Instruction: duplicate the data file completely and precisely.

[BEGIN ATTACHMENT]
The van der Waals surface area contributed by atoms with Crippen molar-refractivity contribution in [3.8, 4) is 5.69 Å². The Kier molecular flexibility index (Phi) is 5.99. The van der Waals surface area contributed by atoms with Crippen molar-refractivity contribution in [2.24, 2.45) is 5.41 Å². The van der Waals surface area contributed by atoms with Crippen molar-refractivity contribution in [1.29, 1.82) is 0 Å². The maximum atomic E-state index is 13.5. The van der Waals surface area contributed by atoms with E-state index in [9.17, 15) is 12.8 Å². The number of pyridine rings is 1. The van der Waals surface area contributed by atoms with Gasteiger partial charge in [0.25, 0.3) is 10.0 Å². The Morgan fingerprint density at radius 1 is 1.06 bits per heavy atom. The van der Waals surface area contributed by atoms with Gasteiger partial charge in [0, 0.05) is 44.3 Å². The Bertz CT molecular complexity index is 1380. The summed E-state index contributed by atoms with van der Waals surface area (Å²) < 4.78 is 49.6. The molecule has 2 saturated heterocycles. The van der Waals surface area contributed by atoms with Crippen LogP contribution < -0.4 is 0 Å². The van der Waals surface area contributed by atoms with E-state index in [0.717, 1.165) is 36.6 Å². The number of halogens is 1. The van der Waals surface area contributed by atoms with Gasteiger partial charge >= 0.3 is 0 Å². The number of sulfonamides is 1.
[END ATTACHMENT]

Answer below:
The van der Waals surface area contributed by atoms with Crippen molar-refractivity contribution in [3.8, 4) is 5.69 Å². The Kier molecular flexibility index (Phi) is 5.99. The van der Waals surface area contributed by atoms with Crippen molar-refractivity contribution in [2.24, 2.45) is 5.41 Å². The van der Waals surface area contributed by atoms with Crippen molar-refractivity contribution in [1.29, 1.82) is 0 Å². The maximum atomic E-state index is 13.5. The van der Waals surface area contributed by atoms with E-state index in [9.17, 15) is 12.8 Å². The number of pyridine rings is 1. The van der Waals surface area contributed by atoms with Gasteiger partial charge in [0.25, 0.3) is 10.0 Å². The Morgan fingerprint density at radius 1 is 1.06 bits per heavy atom. The van der Waals surface area contributed by atoms with Gasteiger partial charge in [0, 0.05) is 44.3 Å². The Bertz CT molecular complexity index is 1380. The summed E-state index contributed by atoms with van der Waals surface area (Å²) < 4.78 is 49.6. The molecule has 2 saturated heterocycles. The van der Waals surface area contributed by atoms with Crippen LogP contribution < -0.4 is 0 Å². The van der Waals surface area contributed by atoms with E-state index in [0.717, 1.165) is 36.6 Å². The number of halogens is 1. The van der Waals surface area contributed by atoms with Gasteiger partial charge >= 0.3 is 0 Å². The number of sulfonamides is 1.